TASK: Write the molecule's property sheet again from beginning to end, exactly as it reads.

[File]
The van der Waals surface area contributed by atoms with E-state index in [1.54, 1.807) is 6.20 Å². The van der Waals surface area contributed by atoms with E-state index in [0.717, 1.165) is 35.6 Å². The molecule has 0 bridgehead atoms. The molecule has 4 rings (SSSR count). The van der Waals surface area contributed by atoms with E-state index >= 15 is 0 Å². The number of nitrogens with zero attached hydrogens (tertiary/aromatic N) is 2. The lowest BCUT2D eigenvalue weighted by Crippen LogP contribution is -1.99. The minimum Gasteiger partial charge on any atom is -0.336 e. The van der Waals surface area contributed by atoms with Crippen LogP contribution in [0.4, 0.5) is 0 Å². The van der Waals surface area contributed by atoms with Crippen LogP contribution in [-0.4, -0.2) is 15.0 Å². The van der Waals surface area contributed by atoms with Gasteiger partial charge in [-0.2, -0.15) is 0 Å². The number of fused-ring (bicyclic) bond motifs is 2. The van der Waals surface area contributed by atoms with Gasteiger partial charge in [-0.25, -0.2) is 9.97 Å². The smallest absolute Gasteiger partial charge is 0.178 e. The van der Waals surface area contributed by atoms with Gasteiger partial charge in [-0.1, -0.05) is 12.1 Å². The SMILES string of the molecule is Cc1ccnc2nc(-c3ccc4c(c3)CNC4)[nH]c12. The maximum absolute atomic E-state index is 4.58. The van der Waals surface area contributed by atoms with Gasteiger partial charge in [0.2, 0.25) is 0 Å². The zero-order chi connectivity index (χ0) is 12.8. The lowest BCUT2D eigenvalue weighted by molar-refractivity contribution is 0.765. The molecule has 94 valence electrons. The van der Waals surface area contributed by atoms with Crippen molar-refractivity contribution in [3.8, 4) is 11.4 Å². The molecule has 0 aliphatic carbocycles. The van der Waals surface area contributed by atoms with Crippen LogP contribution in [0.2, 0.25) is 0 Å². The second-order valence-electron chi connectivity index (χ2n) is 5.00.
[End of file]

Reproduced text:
The van der Waals surface area contributed by atoms with E-state index in [1.54, 1.807) is 6.20 Å². The van der Waals surface area contributed by atoms with E-state index in [0.717, 1.165) is 35.6 Å². The molecule has 0 bridgehead atoms. The molecule has 4 rings (SSSR count). The van der Waals surface area contributed by atoms with E-state index >= 15 is 0 Å². The number of nitrogens with zero attached hydrogens (tertiary/aromatic N) is 2. The lowest BCUT2D eigenvalue weighted by Crippen LogP contribution is -1.99. The minimum Gasteiger partial charge on any atom is -0.336 e. The van der Waals surface area contributed by atoms with Crippen LogP contribution in [0.4, 0.5) is 0 Å². The van der Waals surface area contributed by atoms with Crippen LogP contribution in [-0.4, -0.2) is 15.0 Å². The van der Waals surface area contributed by atoms with Gasteiger partial charge in [-0.2, -0.15) is 0 Å². The number of fused-ring (bicyclic) bond motifs is 2. The van der Waals surface area contributed by atoms with Gasteiger partial charge in [-0.25, -0.2) is 9.97 Å². The smallest absolute Gasteiger partial charge is 0.178 e. The van der Waals surface area contributed by atoms with Gasteiger partial charge in [-0.1, -0.05) is 12.1 Å². The SMILES string of the molecule is Cc1ccnc2nc(-c3ccc4c(c3)CNC4)[nH]c12. The maximum absolute atomic E-state index is 4.58. The van der Waals surface area contributed by atoms with Gasteiger partial charge in [0.2, 0.25) is 0 Å². The zero-order chi connectivity index (χ0) is 12.8. The lowest BCUT2D eigenvalue weighted by molar-refractivity contribution is 0.765. The molecule has 94 valence electrons. The van der Waals surface area contributed by atoms with Crippen molar-refractivity contribution in [3.8, 4) is 11.4 Å². The molecule has 0 aliphatic carbocycles. The van der Waals surface area contributed by atoms with Crippen LogP contribution in [0.2, 0.25) is 0 Å². The second-order valence-electron chi connectivity index (χ2n) is 5.00.